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IT security: Don’t let them know what you know

Security has never been a more pressing issue for businesses than it is now. Mobile working, the proliferation of increasingly sophisticated, connected devices, and the growing number of applications relied upon by the modern enterprise all represent potential risks that weren’t apparent in generations past.    

There is a growing fear about the level of damage that cyberattacks could bring, so much so that the United Kingdom has launched a £1.9bn National Cyber Security Strategy to prevent such attacks.    

This is seen as a necessary expenditure, as data breaches now constitute a game-changing loss for businesses. A recent study found that the average consolidated total cost of a data breach has grown to around $4 million.    With this kind of money in play, the level of threat also evolves. The enterprise is no longer dealing with teenaged basement-dwellers. Today, security is all about fending off organised crime syndicates hoping to exploit the security windows evolving technologies have opened.    

So, if your company is breached, what do you do? The answer might not be as obvious as you think.

Life’s a breach

There are several ways that businesses can better equip themselves to tackle security threats, from end-to-end monitoring, which will allow security analysts to witness and act upon any suspicious activity throughout the organisation, to ensuring that the appropriate tool kits are up to date.    

Indeed, knowledge of the current landscape of attacker tools is a huge boon for companies looking to avoid infiltration. By being aware of the tools that attackers are using, you can better equip your company to combat them.    

Of course, it’s not enough to know about what tools an attacker is using. You have to ensure that your tool kit is advanced enough to combat them.  

Essentially, you don’t want to bring a knife to a gun fight.  Herein lies a challenge for security analysts, who struggle with being able to program and code in time to keep up with these advances. Time and resources allotted to this task can reduce risk in the long run.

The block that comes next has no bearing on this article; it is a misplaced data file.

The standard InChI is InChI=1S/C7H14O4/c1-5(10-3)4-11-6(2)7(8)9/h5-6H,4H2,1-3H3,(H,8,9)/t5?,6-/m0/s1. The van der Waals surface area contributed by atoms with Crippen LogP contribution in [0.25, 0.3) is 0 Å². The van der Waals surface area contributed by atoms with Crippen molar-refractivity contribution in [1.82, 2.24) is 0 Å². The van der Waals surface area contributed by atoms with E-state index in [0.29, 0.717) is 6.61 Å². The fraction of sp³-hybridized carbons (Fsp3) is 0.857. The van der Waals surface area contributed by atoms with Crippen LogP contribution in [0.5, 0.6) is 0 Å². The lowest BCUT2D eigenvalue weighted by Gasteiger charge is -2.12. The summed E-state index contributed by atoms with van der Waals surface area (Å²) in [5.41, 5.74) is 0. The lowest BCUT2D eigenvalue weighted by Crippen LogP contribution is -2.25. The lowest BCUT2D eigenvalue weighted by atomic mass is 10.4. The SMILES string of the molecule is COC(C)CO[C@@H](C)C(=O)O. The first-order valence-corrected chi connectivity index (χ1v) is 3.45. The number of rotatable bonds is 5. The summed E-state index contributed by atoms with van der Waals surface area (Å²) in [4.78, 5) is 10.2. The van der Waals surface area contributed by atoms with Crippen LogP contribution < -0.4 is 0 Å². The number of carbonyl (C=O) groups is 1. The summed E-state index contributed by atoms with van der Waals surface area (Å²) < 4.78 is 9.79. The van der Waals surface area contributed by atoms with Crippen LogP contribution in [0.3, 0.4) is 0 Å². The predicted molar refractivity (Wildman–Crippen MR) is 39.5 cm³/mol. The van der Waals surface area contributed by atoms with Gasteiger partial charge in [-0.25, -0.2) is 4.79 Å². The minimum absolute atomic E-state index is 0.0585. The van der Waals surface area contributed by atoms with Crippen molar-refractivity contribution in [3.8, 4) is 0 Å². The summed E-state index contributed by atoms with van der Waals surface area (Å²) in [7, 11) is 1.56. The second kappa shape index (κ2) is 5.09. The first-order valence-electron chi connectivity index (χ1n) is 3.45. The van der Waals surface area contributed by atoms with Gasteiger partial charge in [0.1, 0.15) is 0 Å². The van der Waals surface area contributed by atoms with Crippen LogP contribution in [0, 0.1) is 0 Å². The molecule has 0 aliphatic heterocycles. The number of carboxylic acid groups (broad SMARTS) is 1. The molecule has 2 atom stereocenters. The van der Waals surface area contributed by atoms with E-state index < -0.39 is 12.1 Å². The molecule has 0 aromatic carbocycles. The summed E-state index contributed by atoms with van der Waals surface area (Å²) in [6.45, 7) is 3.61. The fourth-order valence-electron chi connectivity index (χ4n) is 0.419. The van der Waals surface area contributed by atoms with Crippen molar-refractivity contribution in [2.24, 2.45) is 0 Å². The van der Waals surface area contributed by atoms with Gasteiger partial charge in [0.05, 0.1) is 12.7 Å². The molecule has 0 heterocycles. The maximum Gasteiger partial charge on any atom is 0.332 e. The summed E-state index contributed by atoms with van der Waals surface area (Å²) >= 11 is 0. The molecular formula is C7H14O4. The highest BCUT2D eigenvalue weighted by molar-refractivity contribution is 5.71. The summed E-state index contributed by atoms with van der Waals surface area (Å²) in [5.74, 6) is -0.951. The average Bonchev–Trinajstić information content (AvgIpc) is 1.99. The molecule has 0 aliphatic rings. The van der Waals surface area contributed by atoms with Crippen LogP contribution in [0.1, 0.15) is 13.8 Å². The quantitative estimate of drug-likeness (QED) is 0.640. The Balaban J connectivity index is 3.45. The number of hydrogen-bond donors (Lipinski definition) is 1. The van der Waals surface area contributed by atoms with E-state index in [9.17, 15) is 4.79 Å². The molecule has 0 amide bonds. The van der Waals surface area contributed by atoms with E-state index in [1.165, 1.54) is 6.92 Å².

So, there are ways to fight off cybercriminals, but what if you discover your business has already been infiltrated?  

Dealing with intruders

Much like finding an unwanted guest in your home, instinct and common sense would usually dictate that, were your company breached, you’d look to weed out the perpetrators and do whatever you could, as quickly as you could, to remove them.   

However, it may be more valuable if, upon learning of the intrusion, your company isolates and monitors what’s going on. Now, this may seem contradictory, like letting a burglar root around your house for a while before calling the police, but bear with us.    

If you see that you have been compromised, you have two options: first, you could immediately change all of your passwords and wipe all machines that may have been accessed. The upside of this is the fact that the breach has been quickly addressed. The downside is that the criminals will immediately know that they’ve been detected, eliminating any further chance of investigation. It’s also very likely that the attackers were able to compromise machines you didn’t notice.    

The alternative is that you wait, and monitor just how far the infiltration goes. It may be best to not let the attackers know that you know that they are there. If this sounds odd (and a bit confusing), that’s because it may feel counterintuitive. It’s also a very advanced technique that you should only undertake if you have sufficient staff and are confident the attackers are isolated from damaging your business.   

However, by being patient, and investigating the way attackers infiltrated your organisation, and the level of access they achieved, you will be better placed to identify the scope of the breach and prevent similar future attacks.    

Enterprise security is likely to dominate the headlines for many years to come, with more money to be made and attackers growing increasingly sophisticated. A considered, measured approach to incident response can help your organisation plan for the future, and ensure that any action taken today will help your organisation tomorrow.  

Image Credit: Pavel Ignatov / Shutterstock
Mav Turner, Director,